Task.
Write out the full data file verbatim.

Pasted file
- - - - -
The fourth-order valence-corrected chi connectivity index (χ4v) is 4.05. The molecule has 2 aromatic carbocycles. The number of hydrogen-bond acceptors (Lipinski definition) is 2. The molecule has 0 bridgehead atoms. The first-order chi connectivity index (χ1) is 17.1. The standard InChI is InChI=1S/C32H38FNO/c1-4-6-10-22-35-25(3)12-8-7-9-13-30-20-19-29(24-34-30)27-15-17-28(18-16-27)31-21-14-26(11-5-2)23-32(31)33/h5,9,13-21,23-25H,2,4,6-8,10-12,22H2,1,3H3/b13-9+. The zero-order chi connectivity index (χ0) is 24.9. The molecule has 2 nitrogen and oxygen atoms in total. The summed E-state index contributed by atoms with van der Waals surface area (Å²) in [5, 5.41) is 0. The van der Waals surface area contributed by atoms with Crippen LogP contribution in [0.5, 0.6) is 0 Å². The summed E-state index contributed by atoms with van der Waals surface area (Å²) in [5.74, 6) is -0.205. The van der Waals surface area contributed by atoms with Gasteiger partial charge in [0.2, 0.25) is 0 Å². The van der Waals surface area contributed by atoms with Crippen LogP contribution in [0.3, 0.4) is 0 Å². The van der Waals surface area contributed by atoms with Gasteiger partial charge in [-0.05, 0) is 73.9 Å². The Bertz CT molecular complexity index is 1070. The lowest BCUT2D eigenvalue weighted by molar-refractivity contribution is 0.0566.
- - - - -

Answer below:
The fourth-order valence-corrected chi connectivity index (χ4v) is 4.05. The molecule has 2 aromatic carbocycles. The number of hydrogen-bond acceptors (Lipinski definition) is 2. The molecule has 0 bridgehead atoms. The first-order chi connectivity index (χ1) is 17.1. The standard InChI is InChI=1S/C32H38FNO/c1-4-6-10-22-35-25(3)12-8-7-9-13-30-20-19-29(24-34-30)27-15-17-28(18-16-27)31-21-14-26(11-5-2)23-32(31)33/h5,9,13-21,23-25H,2,4,6-8,10-12,22H2,1,3H3/b13-9+. The zero-order chi connectivity index (χ0) is 24.9. The molecule has 2 nitrogen and oxygen atoms in total. The summed E-state index contributed by atoms with van der Waals surface area (Å²) in [5, 5.41) is 0. The van der Waals surface area contributed by atoms with Crippen LogP contribution in [0.5, 0.6) is 0 Å². The summed E-state index contributed by atoms with van der Waals surface area (Å²) in [5.74, 6) is -0.205. The van der Waals surface area contributed by atoms with Gasteiger partial charge in [0.2, 0.25) is 0 Å². The van der Waals surface area contributed by atoms with Crippen LogP contribution in [0.3, 0.4) is 0 Å². The van der Waals surface area contributed by atoms with Gasteiger partial charge in [-0.05, 0) is 73.9 Å². The Bertz CT molecular complexity index is 1070. The lowest BCUT2D eigenvalue weighted by molar-refractivity contribution is 0.0566.